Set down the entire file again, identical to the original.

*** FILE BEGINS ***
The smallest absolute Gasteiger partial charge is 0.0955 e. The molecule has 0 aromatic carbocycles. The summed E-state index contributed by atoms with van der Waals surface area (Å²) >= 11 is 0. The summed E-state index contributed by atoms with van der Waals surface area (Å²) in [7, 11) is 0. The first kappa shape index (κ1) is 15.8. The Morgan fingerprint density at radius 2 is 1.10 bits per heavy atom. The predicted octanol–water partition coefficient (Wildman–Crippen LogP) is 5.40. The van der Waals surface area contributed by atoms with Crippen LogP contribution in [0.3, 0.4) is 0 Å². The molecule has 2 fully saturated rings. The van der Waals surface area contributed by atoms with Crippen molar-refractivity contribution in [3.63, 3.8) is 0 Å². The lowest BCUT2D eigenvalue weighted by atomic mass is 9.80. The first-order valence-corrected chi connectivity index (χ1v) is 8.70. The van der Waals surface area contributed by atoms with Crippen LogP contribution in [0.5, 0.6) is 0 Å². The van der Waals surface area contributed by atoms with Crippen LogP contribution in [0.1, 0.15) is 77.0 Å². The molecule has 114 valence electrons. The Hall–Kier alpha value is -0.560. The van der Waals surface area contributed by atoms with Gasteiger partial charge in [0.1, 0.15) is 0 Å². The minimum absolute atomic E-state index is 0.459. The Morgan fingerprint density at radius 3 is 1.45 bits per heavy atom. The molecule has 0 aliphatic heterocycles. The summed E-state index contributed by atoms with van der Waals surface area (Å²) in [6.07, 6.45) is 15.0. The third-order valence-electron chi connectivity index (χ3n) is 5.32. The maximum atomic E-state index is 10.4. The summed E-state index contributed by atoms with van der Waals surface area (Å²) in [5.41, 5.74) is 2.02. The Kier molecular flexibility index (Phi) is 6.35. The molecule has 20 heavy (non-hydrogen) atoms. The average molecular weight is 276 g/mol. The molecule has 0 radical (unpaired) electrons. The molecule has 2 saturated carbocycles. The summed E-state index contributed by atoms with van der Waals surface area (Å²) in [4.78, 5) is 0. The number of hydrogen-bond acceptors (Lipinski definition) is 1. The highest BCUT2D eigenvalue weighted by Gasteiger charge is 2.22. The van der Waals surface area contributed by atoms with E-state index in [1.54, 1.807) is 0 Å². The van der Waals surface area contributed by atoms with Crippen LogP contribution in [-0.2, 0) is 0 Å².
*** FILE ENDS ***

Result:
The smallest absolute Gasteiger partial charge is 0.0955 e. The molecule has 0 aromatic carbocycles. The summed E-state index contributed by atoms with van der Waals surface area (Å²) >= 11 is 0. The summed E-state index contributed by atoms with van der Waals surface area (Å²) in [7, 11) is 0. The first kappa shape index (κ1) is 15.8. The Morgan fingerprint density at radius 2 is 1.10 bits per heavy atom. The predicted octanol–water partition coefficient (Wildman–Crippen LogP) is 5.40. The van der Waals surface area contributed by atoms with Crippen LogP contribution in [0.3, 0.4) is 0 Å². The molecule has 2 fully saturated rings. The van der Waals surface area contributed by atoms with Crippen molar-refractivity contribution in [3.63, 3.8) is 0 Å². The lowest BCUT2D eigenvalue weighted by atomic mass is 9.80. The first-order valence-corrected chi connectivity index (χ1v) is 8.70. The van der Waals surface area contributed by atoms with Crippen LogP contribution in [0.5, 0.6) is 0 Å². The van der Waals surface area contributed by atoms with Crippen LogP contribution in [0.1, 0.15) is 77.0 Å². The molecule has 114 valence electrons. The Hall–Kier alpha value is -0.560. The van der Waals surface area contributed by atoms with Gasteiger partial charge in [0.1, 0.15) is 0 Å². The minimum absolute atomic E-state index is 0.459. The Morgan fingerprint density at radius 3 is 1.45 bits per heavy atom. The molecule has 0 aliphatic heterocycles. The summed E-state index contributed by atoms with van der Waals surface area (Å²) in [6.07, 6.45) is 15.0. The third-order valence-electron chi connectivity index (χ3n) is 5.32. The maximum atomic E-state index is 10.4. The summed E-state index contributed by atoms with van der Waals surface area (Å²) in [5.41, 5.74) is 2.02. The Kier molecular flexibility index (Phi) is 6.35. The molecule has 20 heavy (non-hydrogen) atoms. The average molecular weight is 276 g/mol. The molecule has 0 radical (unpaired) electrons. The molecule has 2 saturated carbocycles. The summed E-state index contributed by atoms with van der Waals surface area (Å²) in [4.78, 5) is 0. The number of hydrogen-bond acceptors (Lipinski definition) is 1. The highest BCUT2D eigenvalue weighted by Gasteiger charge is 2.22. The van der Waals surface area contributed by atoms with E-state index in [1.54, 1.807) is 0 Å². The van der Waals surface area contributed by atoms with Crippen LogP contribution in [-0.2, 0) is 0 Å².